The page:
In 2013, the Government imposed fines on 25 employers for child labor violations, totaling approximately $30,129, although it is not known whether the employers fined were in Lima or in other regions, or whether additional fines were imposed by regional inspectorates.(13, 40) The Government reports that all the fines were collected.(36) In late 2013, the MTPE greatly increased the maximum fine that could be applied to employers who employ children in the worst forms of child labor from $26,400 to $264,000.(34)

In 2013, MTPE inspectors participated in several workshops related to child labor, including a training and information exchange with the Argentine Ministry of Labor on child labor and youth employment.(36) In addition, Peru's Office of the Ombudsman initiated a study on the MTPE's actions on child labor, with a focus on the inspection system. The study, scheduled for publication in 2014, is expected to produce recommendations to improve the MTPE's actions on child labor.(36)

In general, inspectors in Peru lack sufficient resources, such as transportation and fuel, to effectively carry out inspections, including on child labor.(13, 33) Many Regional Labor Inspectorates outside of Lima and Callao are particularly understaffed and underfunded.(32)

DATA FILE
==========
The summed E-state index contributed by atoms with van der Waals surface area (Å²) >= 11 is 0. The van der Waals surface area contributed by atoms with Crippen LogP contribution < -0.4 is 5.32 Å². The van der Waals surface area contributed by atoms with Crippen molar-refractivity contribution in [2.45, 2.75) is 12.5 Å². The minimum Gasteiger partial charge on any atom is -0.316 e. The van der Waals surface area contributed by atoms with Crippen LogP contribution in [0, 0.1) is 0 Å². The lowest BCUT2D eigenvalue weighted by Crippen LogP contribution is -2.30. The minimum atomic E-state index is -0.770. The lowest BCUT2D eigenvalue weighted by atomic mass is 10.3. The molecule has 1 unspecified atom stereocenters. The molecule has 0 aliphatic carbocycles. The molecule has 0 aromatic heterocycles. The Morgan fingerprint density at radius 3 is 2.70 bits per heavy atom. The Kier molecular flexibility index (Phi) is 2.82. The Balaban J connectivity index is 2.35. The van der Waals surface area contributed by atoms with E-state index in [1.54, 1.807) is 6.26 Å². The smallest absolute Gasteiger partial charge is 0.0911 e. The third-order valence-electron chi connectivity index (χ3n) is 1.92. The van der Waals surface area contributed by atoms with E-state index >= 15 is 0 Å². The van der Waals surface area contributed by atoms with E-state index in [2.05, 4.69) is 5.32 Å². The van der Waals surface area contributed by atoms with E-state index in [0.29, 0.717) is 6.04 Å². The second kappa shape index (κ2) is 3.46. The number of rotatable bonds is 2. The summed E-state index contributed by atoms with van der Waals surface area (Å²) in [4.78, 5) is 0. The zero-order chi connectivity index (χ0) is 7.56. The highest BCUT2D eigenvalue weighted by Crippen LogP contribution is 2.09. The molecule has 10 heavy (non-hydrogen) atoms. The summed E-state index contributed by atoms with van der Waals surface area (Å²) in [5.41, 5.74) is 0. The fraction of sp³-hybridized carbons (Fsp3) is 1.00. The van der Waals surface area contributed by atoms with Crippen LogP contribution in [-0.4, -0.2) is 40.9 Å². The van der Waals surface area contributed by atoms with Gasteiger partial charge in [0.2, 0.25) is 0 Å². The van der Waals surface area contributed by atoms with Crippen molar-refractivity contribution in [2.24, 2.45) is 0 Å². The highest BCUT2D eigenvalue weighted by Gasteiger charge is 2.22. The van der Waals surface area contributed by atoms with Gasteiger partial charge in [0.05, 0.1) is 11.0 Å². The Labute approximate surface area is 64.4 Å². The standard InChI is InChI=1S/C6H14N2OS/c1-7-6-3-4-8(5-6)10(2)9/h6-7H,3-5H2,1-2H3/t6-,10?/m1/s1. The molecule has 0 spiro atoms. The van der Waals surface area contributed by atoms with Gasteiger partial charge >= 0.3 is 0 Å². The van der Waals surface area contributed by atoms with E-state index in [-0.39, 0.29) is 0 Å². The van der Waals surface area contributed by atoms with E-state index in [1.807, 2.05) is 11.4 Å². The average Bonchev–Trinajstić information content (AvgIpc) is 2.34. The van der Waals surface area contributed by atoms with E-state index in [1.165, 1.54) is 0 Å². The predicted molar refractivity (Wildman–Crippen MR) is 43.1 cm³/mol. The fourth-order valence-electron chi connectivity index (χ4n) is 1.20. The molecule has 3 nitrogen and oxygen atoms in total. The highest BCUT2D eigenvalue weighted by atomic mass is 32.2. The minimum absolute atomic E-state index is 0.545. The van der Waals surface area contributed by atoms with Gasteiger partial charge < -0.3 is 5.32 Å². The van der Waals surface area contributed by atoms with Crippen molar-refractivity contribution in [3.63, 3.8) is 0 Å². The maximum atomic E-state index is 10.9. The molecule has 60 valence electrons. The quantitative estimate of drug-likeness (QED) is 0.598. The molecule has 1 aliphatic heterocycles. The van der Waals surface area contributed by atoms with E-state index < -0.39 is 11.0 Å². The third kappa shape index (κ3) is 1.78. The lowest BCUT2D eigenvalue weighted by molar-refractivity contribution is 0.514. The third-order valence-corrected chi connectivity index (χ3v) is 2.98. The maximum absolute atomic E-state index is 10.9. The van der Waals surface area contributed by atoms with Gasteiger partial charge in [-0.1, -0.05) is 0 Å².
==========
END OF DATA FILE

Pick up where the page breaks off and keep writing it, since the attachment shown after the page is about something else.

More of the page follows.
Criminal Law Enforcement

In 2013, the MPTE, the National Police, and the Public Ministry worked together to investigate and prosecute criminal cases of the worst forms of child labor. The Public Ministry investigated and prosecuted 201 cases involving trafficking in persons and coordinated legal and psychological assistance for 117 victims; however, these data do not distinguish between children and adults.(40) The Ministry of Interior reported receiving approximately 500 calls to the trafficking in persons hotline.(40) The Judicial Branch reported having convicted 41 people for trafficking in persons, although the number of these cases involving children is unknown. In addition, the National Police identified 25 child victims of trafficking in persons; however, information was not available on the number of children who were rescued or received services in 2013.(40)